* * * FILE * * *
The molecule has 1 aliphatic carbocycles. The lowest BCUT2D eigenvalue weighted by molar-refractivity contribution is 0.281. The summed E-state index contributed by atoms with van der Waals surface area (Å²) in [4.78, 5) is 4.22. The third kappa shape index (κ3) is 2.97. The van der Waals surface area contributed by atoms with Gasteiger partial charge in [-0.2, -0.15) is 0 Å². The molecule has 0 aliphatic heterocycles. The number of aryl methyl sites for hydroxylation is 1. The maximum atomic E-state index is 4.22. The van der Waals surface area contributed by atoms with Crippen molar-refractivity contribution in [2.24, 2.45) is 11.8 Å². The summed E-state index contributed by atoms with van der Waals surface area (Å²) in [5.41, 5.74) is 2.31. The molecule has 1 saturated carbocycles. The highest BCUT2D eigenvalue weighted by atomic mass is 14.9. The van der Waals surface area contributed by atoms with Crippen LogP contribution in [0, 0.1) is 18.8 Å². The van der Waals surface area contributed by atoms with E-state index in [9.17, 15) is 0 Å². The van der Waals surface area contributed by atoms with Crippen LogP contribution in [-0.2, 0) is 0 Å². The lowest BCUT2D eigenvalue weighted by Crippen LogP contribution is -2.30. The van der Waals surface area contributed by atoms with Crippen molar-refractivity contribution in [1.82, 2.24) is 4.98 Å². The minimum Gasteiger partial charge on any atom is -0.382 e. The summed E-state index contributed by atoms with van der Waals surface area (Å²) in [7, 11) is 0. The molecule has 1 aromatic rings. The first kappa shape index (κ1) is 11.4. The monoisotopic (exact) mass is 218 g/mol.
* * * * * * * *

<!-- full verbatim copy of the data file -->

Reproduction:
The molecule has 1 aliphatic carbocycles. The lowest BCUT2D eigenvalue weighted by molar-refractivity contribution is 0.281. The summed E-state index contributed by atoms with van der Waals surface area (Å²) in [4.78, 5) is 4.22. The third kappa shape index (κ3) is 2.97. The van der Waals surface area contributed by atoms with Gasteiger partial charge in [-0.2, -0.15) is 0 Å². The molecule has 0 aliphatic heterocycles. The number of aryl methyl sites for hydroxylation is 1. The maximum atomic E-state index is 4.22. The van der Waals surface area contributed by atoms with Crippen molar-refractivity contribution in [2.24, 2.45) is 11.8 Å². The summed E-state index contributed by atoms with van der Waals surface area (Å²) in [5.41, 5.74) is 2.31. The molecule has 1 saturated carbocycles. The highest BCUT2D eigenvalue weighted by atomic mass is 14.9. The van der Waals surface area contributed by atoms with Crippen LogP contribution in [0, 0.1) is 18.8 Å². The van der Waals surface area contributed by atoms with E-state index in [9.17, 15) is 0 Å². The van der Waals surface area contributed by atoms with Crippen LogP contribution in [-0.2, 0) is 0 Å². The lowest BCUT2D eigenvalue weighted by Crippen LogP contribution is -2.30. The van der Waals surface area contributed by atoms with Crippen molar-refractivity contribution in [1.82, 2.24) is 4.98 Å². The minimum Gasteiger partial charge on any atom is -0.382 e. The summed E-state index contributed by atoms with van der Waals surface area (Å²) in [7, 11) is 0. The molecule has 1 aromatic rings. The first kappa shape index (κ1) is 11.4. The monoisotopic (exact) mass is 218 g/mol.